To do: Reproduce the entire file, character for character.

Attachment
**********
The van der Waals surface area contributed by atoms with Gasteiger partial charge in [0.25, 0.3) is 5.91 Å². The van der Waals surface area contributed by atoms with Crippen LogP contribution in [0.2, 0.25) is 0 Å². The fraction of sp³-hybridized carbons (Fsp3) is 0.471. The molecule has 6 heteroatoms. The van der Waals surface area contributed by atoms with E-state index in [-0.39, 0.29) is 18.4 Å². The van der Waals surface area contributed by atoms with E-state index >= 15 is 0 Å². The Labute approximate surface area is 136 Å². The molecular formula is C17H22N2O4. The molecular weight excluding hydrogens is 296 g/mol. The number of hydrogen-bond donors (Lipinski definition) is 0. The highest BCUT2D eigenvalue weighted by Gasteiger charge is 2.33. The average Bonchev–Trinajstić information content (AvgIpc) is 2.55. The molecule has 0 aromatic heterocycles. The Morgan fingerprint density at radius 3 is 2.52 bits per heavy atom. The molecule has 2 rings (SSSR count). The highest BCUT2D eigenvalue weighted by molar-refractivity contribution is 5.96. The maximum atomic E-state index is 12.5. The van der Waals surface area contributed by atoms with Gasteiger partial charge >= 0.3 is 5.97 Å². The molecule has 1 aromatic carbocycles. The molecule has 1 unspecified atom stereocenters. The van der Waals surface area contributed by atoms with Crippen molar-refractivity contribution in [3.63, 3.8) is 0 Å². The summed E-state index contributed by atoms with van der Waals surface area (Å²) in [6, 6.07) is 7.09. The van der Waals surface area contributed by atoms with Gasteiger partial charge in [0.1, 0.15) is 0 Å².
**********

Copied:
The van der Waals surface area contributed by atoms with Gasteiger partial charge in [0.25, 0.3) is 5.91 Å². The van der Waals surface area contributed by atoms with Crippen LogP contribution in [0.2, 0.25) is 0 Å². The fraction of sp³-hybridized carbons (Fsp3) is 0.471. The molecule has 6 heteroatoms. The van der Waals surface area contributed by atoms with E-state index in [-0.39, 0.29) is 18.4 Å². The van der Waals surface area contributed by atoms with E-state index >= 15 is 0 Å². The Labute approximate surface area is 136 Å². The molecular formula is C17H22N2O4. The molecular weight excluding hydrogens is 296 g/mol. The number of hydrogen-bond donors (Lipinski definition) is 0. The highest BCUT2D eigenvalue weighted by Gasteiger charge is 2.33. The average Bonchev–Trinajstić information content (AvgIpc) is 2.55. The molecule has 0 aromatic heterocycles. The Morgan fingerprint density at radius 3 is 2.52 bits per heavy atom. The molecule has 2 rings (SSSR count). The highest BCUT2D eigenvalue weighted by molar-refractivity contribution is 5.96. The maximum atomic E-state index is 12.5. The van der Waals surface area contributed by atoms with Gasteiger partial charge >= 0.3 is 5.97 Å². The molecule has 1 aromatic carbocycles. The molecule has 1 unspecified atom stereocenters. The van der Waals surface area contributed by atoms with Crippen molar-refractivity contribution in [3.63, 3.8) is 0 Å². The summed E-state index contributed by atoms with van der Waals surface area (Å²) in [6, 6.07) is 7.09. The van der Waals surface area contributed by atoms with Gasteiger partial charge in [0.1, 0.15) is 0 Å².